Told You So: Poll Says Steve King, Hated By Establishment, Popular With Actual Voters
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 Immigration patriot Steve King says he’s not a vulnerable candidate in 2020.

“I’m not the one that’s vulnerable here any longer,” King said. “[Iowa Sen.] Joni Ernst is the one we need to stand behind and get behind and that’s why we have to unify this party and the sooner we do it, the stronger we are going to be.” [King says Ernst is the vulnerable 2020 candidate, not him, Radio Iowa, October 14, 2019]

A new poll shows King is right to feel confident, in spite of the Republican establishment’s desire to get rid of him.

King maintains a strong lead over his four primary challengers, according to an internal poll conducted by his campaign.

The 59 percent lead shows the vast majority of voters are sticking with King and none of his challengers stand out as the main guy to take him down. The poll also found that 70 percent of King’s constituents approve of him and 74 percent take his side in his media-driven controversies. [Steve King says internal poll shows him with big lead in congressional primary, by Bret Hayworth, Sioux City Journal, October 7, 2019]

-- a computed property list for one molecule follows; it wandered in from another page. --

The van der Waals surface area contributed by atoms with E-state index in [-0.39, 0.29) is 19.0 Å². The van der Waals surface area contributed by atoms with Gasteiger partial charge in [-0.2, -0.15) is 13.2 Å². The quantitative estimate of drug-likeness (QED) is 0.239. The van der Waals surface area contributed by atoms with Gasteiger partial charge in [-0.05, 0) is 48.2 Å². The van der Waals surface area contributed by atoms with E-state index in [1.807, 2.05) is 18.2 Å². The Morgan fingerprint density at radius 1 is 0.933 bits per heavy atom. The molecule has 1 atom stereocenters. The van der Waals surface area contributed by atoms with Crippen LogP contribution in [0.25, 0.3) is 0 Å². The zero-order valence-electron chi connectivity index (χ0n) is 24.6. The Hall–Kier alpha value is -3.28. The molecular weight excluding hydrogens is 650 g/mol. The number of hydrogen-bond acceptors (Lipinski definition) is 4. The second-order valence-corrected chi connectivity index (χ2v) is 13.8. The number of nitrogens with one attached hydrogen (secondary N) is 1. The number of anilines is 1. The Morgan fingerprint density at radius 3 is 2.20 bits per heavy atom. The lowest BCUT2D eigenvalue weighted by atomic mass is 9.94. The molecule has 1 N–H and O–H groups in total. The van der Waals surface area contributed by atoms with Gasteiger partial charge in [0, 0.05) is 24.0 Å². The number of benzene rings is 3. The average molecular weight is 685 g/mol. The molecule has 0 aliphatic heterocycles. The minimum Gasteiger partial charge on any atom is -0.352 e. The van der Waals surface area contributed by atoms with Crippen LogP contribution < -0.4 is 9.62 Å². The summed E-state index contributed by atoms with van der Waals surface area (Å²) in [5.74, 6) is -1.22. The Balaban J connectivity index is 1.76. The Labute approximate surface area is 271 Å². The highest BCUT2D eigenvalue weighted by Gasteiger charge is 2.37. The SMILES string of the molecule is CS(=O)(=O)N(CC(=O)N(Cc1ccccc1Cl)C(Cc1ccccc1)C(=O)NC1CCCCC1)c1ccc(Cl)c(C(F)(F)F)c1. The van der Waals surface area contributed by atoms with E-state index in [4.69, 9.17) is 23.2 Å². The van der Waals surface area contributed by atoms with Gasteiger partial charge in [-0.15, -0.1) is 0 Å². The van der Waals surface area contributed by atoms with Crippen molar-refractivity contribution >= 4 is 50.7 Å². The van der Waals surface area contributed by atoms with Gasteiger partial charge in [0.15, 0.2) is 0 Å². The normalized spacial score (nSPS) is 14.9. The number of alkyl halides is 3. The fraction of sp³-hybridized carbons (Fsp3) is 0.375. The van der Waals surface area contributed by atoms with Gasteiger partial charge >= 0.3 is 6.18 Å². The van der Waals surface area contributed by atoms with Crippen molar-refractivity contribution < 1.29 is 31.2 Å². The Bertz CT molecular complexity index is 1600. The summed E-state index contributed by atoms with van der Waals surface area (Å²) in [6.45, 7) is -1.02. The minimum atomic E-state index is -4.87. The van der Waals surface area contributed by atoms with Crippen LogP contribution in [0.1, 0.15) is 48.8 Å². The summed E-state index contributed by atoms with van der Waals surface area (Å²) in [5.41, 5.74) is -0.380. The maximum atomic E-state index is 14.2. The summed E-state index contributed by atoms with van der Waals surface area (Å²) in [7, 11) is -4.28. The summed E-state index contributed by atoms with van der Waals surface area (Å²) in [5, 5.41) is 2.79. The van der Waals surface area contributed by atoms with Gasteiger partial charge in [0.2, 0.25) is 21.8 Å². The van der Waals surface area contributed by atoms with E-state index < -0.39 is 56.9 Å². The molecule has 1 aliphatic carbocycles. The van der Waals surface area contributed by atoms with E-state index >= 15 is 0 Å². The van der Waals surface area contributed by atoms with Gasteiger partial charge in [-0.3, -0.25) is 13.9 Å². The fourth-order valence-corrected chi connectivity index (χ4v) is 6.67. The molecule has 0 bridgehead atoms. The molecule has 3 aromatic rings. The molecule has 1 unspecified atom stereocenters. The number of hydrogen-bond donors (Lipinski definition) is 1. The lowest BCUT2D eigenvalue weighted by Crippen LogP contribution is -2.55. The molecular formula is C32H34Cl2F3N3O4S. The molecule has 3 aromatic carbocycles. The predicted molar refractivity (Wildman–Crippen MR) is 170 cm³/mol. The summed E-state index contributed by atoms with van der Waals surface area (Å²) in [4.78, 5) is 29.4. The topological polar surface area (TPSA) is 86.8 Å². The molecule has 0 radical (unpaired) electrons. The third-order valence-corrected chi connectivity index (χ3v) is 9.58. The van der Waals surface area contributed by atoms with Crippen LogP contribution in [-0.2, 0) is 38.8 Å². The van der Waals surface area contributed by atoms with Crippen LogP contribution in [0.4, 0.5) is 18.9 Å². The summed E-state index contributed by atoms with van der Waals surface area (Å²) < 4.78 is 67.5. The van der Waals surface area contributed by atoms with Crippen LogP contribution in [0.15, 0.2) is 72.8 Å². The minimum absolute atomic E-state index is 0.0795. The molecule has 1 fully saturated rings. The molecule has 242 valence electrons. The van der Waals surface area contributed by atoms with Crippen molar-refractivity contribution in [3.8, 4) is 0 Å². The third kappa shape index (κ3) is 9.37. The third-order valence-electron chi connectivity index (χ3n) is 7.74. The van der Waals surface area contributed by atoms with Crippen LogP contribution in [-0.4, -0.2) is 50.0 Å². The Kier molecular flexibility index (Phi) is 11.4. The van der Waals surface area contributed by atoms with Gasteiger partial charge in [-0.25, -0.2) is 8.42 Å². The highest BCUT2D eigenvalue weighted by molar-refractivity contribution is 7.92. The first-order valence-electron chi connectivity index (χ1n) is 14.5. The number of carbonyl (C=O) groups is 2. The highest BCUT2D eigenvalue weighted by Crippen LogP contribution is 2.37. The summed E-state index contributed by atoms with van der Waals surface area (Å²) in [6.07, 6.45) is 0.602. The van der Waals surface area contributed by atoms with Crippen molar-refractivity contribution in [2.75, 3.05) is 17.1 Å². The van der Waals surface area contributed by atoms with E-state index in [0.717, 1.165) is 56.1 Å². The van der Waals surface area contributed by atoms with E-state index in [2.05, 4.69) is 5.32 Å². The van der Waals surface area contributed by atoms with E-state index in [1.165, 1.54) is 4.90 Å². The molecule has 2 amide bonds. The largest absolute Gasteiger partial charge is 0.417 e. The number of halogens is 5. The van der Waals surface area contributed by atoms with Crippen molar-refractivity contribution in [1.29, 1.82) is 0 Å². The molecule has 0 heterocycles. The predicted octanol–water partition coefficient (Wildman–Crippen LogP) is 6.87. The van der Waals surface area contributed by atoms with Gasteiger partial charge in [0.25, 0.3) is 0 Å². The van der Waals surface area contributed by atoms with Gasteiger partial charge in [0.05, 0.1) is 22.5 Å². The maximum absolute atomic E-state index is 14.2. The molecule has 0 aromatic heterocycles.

King’s salty opponents dismissed the poll as “fake” and a “liberal tactic.”

This poll demonstrates King’s ability to win re-election against his own party’s establishment. The Watcher covered his situation last month and concluded he can win. Normal Iowans don’t care about the racism accusations and media hysteria; they like what King is doing and agree with his immigration patriotism.

As long as King wins the party’s nomination, he’ll have an easier time in the 2020 general election. Trump will be at the top of the ticket and the congressman represents a deep-red district. National Republicans will suck it up and back King against a Democrat.

Sen. Joni Ernst is one of those Republicans. She’s staying out of King’s primary race and her campaign implies she’ll support whoever wins that contest.

King doesn’t have the resources or the national backing he had in past elections, but that might not matter. What matters more is what Iowans think of him—and they stand with King.


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